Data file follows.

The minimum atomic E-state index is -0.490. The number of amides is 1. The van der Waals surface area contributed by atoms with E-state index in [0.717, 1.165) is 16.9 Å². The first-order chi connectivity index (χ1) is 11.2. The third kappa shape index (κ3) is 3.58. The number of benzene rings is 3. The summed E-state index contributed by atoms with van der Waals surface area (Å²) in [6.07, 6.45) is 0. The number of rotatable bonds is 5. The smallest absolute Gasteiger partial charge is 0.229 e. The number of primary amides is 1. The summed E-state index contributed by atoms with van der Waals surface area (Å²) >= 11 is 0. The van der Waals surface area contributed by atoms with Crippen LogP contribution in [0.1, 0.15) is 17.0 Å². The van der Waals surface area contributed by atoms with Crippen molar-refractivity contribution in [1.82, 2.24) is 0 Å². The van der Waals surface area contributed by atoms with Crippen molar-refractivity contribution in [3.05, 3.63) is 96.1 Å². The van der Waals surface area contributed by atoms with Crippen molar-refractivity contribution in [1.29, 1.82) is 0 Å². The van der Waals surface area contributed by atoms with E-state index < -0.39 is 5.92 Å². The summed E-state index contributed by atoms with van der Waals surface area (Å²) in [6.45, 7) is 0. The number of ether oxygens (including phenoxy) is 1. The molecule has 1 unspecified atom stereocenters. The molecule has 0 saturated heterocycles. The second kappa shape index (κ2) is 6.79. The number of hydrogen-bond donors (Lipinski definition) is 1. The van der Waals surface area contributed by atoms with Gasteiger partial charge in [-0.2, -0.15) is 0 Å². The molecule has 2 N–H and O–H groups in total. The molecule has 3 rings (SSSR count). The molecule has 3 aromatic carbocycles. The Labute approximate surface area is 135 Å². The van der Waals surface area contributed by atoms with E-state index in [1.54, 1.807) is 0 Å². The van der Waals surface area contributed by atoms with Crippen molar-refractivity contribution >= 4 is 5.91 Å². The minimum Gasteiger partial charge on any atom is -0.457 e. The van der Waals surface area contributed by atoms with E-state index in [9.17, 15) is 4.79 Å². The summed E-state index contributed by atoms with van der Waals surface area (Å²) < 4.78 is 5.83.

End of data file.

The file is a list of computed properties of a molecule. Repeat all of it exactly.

The minimum atomic E-state index is -0.490. The number of amides is 1. The van der Waals surface area contributed by atoms with E-state index in [0.717, 1.165) is 16.9 Å². The first-order chi connectivity index (χ1) is 11.2. The third kappa shape index (κ3) is 3.58. The number of benzene rings is 3. The summed E-state index contributed by atoms with van der Waals surface area (Å²) in [6.07, 6.45) is 0. The number of rotatable bonds is 5. The smallest absolute Gasteiger partial charge is 0.229 e. The number of primary amides is 1. The summed E-state index contributed by atoms with van der Waals surface area (Å²) >= 11 is 0. The van der Waals surface area contributed by atoms with Crippen LogP contribution in [0.1, 0.15) is 17.0 Å². The van der Waals surface area contributed by atoms with Crippen molar-refractivity contribution in [1.82, 2.24) is 0 Å². The van der Waals surface area contributed by atoms with Crippen molar-refractivity contribution in [3.05, 3.63) is 96.1 Å². The van der Waals surface area contributed by atoms with Crippen molar-refractivity contribution in [1.29, 1.82) is 0 Å². The van der Waals surface area contributed by atoms with E-state index < -0.39 is 5.92 Å². The summed E-state index contributed by atoms with van der Waals surface area (Å²) in [6.45, 7) is 0. The number of ether oxygens (including phenoxy) is 1. The molecule has 1 unspecified atom stereocenters. The molecule has 0 saturated heterocycles. The second kappa shape index (κ2) is 6.79. The number of hydrogen-bond donors (Lipinski definition) is 1. The van der Waals surface area contributed by atoms with Gasteiger partial charge in [-0.2, -0.15) is 0 Å². The molecule has 2 N–H and O–H groups in total. The molecule has 3 rings (SSSR count). The molecule has 3 aromatic carbocycles. The Labute approximate surface area is 135 Å². The van der Waals surface area contributed by atoms with E-state index in [1.54, 1.807) is 0 Å². The van der Waals surface area contributed by atoms with Crippen molar-refractivity contribution >= 4 is 5.91 Å². The minimum Gasteiger partial charge on any atom is -0.457 e. The van der Waals surface area contributed by atoms with E-state index in [9.17, 15) is 4.79 Å². The summed E-state index contributed by atoms with van der Waals surface area (Å²) < 4.78 is 5.83.